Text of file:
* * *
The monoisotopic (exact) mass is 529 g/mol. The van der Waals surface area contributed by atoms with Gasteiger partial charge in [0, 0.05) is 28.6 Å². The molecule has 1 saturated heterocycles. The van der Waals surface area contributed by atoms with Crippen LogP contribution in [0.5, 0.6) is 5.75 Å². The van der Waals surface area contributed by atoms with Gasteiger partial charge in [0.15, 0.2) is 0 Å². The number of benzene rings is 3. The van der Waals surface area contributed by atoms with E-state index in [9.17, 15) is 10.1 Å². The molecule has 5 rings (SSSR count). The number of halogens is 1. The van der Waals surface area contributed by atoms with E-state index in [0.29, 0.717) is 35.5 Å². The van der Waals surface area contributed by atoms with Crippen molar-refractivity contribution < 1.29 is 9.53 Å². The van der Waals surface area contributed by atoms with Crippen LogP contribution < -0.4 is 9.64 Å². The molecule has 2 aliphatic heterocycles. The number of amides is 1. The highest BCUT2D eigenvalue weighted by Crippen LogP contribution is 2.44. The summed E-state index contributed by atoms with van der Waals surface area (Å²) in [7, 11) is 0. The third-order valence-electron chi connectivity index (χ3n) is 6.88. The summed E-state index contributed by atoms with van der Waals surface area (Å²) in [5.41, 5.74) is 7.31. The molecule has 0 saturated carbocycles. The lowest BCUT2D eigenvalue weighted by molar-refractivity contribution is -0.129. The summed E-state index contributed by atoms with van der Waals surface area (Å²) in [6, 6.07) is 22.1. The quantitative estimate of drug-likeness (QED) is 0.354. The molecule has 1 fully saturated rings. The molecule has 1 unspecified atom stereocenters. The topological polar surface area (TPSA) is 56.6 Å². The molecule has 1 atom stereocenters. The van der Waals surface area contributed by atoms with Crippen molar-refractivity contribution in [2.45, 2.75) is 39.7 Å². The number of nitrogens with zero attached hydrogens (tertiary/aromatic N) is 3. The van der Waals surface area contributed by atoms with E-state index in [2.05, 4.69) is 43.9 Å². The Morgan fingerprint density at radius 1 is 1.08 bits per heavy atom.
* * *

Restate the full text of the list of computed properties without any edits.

The monoisotopic (exact) mass is 529 g/mol. The van der Waals surface area contributed by atoms with Gasteiger partial charge in [0, 0.05) is 28.6 Å². The molecule has 1 saturated heterocycles. The van der Waals surface area contributed by atoms with Crippen LogP contribution in [0.5, 0.6) is 5.75 Å². The van der Waals surface area contributed by atoms with Gasteiger partial charge in [0.15, 0.2) is 0 Å². The number of benzene rings is 3. The van der Waals surface area contributed by atoms with E-state index in [9.17, 15) is 10.1 Å². The molecule has 5 rings (SSSR count). The number of halogens is 1. The van der Waals surface area contributed by atoms with E-state index in [0.29, 0.717) is 35.5 Å². The van der Waals surface area contributed by atoms with Crippen molar-refractivity contribution < 1.29 is 9.53 Å². The van der Waals surface area contributed by atoms with Crippen LogP contribution < -0.4 is 9.64 Å². The molecule has 2 aliphatic heterocycles. The number of amides is 1. The highest BCUT2D eigenvalue weighted by Crippen LogP contribution is 2.44. The summed E-state index contributed by atoms with van der Waals surface area (Å²) in [7, 11) is 0. The third-order valence-electron chi connectivity index (χ3n) is 6.88. The summed E-state index contributed by atoms with van der Waals surface area (Å²) in [5.41, 5.74) is 7.31. The molecule has 0 saturated carbocycles. The lowest BCUT2D eigenvalue weighted by molar-refractivity contribution is -0.129. The summed E-state index contributed by atoms with van der Waals surface area (Å²) in [6, 6.07) is 22.1. The quantitative estimate of drug-likeness (QED) is 0.354. The molecule has 1 fully saturated rings. The molecule has 1 unspecified atom stereocenters. The topological polar surface area (TPSA) is 56.6 Å². The molecule has 1 atom stereocenters. The van der Waals surface area contributed by atoms with Crippen molar-refractivity contribution in [2.45, 2.75) is 39.7 Å². The number of nitrogens with zero attached hydrogens (tertiary/aromatic N) is 3. The van der Waals surface area contributed by atoms with E-state index in [2.05, 4.69) is 43.9 Å². The Morgan fingerprint density at radius 1 is 1.08 bits per heavy atom.